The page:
Joseph Fort Newton once said, “Men build too many walls and not enough bridges.”My ten-year-old-self didn’t build bridges, she burnt them. Along with her posse, she would walk her way through the hallway, looking at everyone with disgust as if I was the queen of the place. I did that in order to fit in, but even then I knew it was wrong to push people aside because of our differences. Girls looked up to us – I don’t know why, but they worshipped the ground we walked on. They would hurt each other just to be part of the clique, and in my mind I wondered if it was all worth it.
One day, the Regina George of our group told me to go over to another table and tell the Ogre Eyes, a girl a year ahead of us, that she had to pluck out her unibrow because she looked like a man. Even though I had been her Gretchen for a year, in that moment, I became Cady. I didn’t have a problem with her unibrow, I didn’t even think she had ogre-like eyes! I took a stand and said no, knowing that I would be kicked out of the popular group.
Ever since that moment, I promised that I would be true to myself and my values, and up until now I have. I don’t have hardcore values, but I do believe in giving people the chance to be themselves, to express their thoughts and communicate the way they feel more comfortable with. Sometimes, because I am still human, I do have moments where I am not proud of myself.
There’s a girl in college that loves being the teacher’s pet and prides herself in her ability to memorise everything. I personally don’t like show-offs or people that brag all the time, but I shut my mouth. I know that it’s better not to say anything, so I don’t tell her that she should just keep it to herself or that no one cares that she has the perfect boyfriend, the perfect job and the perfect grade. I just sit there, tuning her out, because she’s allowed to be herself just as much as I am. Why should I stop her? No one else is doing that to me.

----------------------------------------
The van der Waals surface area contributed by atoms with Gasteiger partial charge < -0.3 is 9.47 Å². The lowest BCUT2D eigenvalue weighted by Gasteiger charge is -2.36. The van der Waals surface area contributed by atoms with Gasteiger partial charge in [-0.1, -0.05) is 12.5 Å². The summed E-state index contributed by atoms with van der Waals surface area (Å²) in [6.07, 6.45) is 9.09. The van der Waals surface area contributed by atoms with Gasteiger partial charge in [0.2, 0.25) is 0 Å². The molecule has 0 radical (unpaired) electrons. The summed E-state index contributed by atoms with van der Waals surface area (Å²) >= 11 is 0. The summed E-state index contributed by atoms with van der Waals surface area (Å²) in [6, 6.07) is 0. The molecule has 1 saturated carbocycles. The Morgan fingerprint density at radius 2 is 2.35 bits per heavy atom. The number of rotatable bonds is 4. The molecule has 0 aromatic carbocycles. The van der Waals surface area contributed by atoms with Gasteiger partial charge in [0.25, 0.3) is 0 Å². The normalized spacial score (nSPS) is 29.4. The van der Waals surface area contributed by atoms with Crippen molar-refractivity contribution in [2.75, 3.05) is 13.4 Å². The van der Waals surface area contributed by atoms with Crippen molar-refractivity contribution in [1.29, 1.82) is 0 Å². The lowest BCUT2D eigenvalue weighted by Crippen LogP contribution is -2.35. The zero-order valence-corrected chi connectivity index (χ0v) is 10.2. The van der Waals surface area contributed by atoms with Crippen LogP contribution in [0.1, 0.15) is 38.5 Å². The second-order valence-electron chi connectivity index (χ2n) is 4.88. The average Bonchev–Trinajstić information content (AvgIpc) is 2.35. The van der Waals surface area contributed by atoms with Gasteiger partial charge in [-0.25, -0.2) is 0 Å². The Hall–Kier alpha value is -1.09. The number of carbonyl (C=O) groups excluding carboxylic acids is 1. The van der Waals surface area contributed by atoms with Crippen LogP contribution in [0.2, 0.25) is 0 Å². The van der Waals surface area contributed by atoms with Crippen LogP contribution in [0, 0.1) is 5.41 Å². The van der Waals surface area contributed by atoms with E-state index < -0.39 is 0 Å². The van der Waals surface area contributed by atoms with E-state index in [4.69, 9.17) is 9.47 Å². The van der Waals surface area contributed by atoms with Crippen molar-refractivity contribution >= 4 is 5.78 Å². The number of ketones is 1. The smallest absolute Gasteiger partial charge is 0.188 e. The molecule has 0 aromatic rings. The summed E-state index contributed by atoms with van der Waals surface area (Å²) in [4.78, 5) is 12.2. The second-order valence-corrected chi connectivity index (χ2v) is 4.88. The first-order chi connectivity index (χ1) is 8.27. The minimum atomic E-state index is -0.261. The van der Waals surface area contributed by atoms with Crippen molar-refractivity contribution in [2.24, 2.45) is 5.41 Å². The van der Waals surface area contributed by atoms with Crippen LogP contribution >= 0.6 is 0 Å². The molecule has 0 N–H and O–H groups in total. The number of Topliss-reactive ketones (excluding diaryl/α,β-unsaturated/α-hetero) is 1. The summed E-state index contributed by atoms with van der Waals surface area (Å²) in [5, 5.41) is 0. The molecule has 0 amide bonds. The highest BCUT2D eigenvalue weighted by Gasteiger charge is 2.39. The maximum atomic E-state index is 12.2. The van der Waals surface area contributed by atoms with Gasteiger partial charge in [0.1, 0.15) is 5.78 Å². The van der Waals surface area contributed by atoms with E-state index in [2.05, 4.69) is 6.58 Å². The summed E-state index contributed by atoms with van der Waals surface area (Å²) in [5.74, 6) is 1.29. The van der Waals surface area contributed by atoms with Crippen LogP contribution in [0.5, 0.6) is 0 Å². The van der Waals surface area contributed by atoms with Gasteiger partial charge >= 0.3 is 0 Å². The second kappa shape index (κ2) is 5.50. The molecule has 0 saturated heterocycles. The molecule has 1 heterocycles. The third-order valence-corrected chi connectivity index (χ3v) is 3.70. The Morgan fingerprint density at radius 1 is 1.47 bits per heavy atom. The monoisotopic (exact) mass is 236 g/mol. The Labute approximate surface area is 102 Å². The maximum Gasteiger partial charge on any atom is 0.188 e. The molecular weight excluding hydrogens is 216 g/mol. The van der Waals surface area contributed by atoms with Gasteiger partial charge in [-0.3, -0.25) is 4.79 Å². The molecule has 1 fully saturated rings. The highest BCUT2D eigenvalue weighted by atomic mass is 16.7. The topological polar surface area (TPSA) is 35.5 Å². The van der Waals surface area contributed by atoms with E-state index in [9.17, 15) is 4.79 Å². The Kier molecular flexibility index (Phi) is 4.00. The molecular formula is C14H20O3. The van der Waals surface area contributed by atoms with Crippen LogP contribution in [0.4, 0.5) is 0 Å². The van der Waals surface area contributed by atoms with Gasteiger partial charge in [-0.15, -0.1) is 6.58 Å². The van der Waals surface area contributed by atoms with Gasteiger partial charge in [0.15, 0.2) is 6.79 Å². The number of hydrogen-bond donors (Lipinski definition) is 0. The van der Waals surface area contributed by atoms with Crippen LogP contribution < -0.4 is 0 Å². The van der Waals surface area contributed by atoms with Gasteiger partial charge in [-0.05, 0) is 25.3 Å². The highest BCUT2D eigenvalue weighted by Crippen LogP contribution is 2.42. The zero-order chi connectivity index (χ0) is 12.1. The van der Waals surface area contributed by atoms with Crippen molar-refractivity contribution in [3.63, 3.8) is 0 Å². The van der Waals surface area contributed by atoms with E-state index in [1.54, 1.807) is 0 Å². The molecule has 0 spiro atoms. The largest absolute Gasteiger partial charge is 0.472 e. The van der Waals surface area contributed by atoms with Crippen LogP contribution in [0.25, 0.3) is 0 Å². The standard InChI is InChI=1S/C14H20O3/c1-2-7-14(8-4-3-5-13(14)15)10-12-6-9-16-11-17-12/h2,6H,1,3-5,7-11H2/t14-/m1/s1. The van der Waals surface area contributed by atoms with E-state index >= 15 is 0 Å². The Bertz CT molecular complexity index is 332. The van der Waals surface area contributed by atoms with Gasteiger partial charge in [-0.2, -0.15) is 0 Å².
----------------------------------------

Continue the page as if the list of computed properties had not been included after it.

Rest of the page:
When I’m eating lunch with my sister in the cafeteria and she begins to trash-talk people because of their weight or clothes, I tell her that how much they weigh or the combination of their clothes doesn’t make a person, it doesn’t talk about their worth. I know she’s not a bad person, but she doesn’t know how to tolerate others who are different. The way I see it, she is afraid of the difference between them and her, as if it’s some sort of competition. Let me tell you a secret, it isn’t.
And as I think of it, Pocahontas’ song ‘Colours of the Wind’ plays in my mind. “You think the only people who are people, are the people who look and think like you, but if you walk the footsteps of a stranger you’ll learn things you never knew you never knew.”
We need to accept that others are allowed to err just like us. Every single person in this world will never be perfect, they will never reach to our expectations, they will never do what we want them to do or make the decision we want them to make, because we are different from each other. Therefore, we will never think alike or feel the same.
However, we do have one thing in common: we are human. Even when it doesn’t go along with our values or beliefs, let us embrace the rich diversity that surrounds our world. We’re not a machine that needs a hundred identical pieces to function, that’s the beauty of humanity! Whether we are tall or short, big or small, we are all connected to each other in a circle that never ends. We are all together in this world, being perfectly imperfect and unique. And if we are to co-exist in this world, we must be willing to respect others.
As leaders, we have a responsibility to end the indifference and be tolerant of those whom disagree. We will never advance our businesses, our countries or our generations if we waste time pointing out what separates us and exclude those whom we can’t agree with it. It’s not a win game to be intolerant.
Embrace the change and paint with all the colours of the wind!1